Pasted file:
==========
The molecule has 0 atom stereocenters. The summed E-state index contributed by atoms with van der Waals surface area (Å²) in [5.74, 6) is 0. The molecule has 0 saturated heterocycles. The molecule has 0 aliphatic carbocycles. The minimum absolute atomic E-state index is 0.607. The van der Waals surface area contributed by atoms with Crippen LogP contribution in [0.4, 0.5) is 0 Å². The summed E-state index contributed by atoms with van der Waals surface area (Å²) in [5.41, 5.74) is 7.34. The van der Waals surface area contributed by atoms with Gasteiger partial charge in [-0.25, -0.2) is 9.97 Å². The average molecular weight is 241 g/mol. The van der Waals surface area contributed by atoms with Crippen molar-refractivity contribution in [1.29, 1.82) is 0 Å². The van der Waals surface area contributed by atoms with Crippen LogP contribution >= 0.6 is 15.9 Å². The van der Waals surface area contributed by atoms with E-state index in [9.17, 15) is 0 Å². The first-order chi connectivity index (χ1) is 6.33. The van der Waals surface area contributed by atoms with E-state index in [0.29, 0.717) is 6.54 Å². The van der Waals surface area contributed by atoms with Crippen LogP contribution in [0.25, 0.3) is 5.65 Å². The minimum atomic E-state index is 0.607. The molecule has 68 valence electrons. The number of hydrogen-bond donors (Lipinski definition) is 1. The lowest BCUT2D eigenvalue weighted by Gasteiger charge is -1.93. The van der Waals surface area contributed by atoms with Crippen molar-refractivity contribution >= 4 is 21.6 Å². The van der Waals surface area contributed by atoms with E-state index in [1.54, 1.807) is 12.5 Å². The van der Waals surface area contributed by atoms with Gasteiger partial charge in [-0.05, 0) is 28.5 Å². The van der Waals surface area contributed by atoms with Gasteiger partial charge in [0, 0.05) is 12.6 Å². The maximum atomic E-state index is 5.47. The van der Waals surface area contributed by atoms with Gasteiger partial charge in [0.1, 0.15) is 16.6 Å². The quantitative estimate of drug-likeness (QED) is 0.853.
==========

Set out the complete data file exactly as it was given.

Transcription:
The molecule has 0 atom stereocenters. The summed E-state index contributed by atoms with van der Waals surface area (Å²) in [5.74, 6) is 0. The molecule has 0 saturated heterocycles. The molecule has 0 aliphatic carbocycles. The minimum absolute atomic E-state index is 0.607. The van der Waals surface area contributed by atoms with Crippen LogP contribution in [0.4, 0.5) is 0 Å². The summed E-state index contributed by atoms with van der Waals surface area (Å²) in [5.41, 5.74) is 7.34. The van der Waals surface area contributed by atoms with Gasteiger partial charge in [-0.25, -0.2) is 9.97 Å². The average molecular weight is 241 g/mol. The van der Waals surface area contributed by atoms with Crippen molar-refractivity contribution in [1.29, 1.82) is 0 Å². The van der Waals surface area contributed by atoms with Crippen LogP contribution >= 0.6 is 15.9 Å². The van der Waals surface area contributed by atoms with E-state index in [9.17, 15) is 0 Å². The first-order chi connectivity index (χ1) is 6.33. The van der Waals surface area contributed by atoms with E-state index in [0.29, 0.717) is 6.54 Å². The van der Waals surface area contributed by atoms with Crippen LogP contribution in [0.25, 0.3) is 5.65 Å². The minimum atomic E-state index is 0.607. The molecule has 68 valence electrons. The number of hydrogen-bond donors (Lipinski definition) is 1. The lowest BCUT2D eigenvalue weighted by Gasteiger charge is -1.93. The van der Waals surface area contributed by atoms with Crippen molar-refractivity contribution >= 4 is 21.6 Å². The van der Waals surface area contributed by atoms with E-state index in [1.54, 1.807) is 12.5 Å². The van der Waals surface area contributed by atoms with Gasteiger partial charge in [-0.05, 0) is 28.5 Å². The van der Waals surface area contributed by atoms with Gasteiger partial charge in [0, 0.05) is 12.6 Å². The maximum atomic E-state index is 5.47. The van der Waals surface area contributed by atoms with Gasteiger partial charge in [0.1, 0.15) is 16.6 Å². The quantitative estimate of drug-likeness (QED) is 0.853.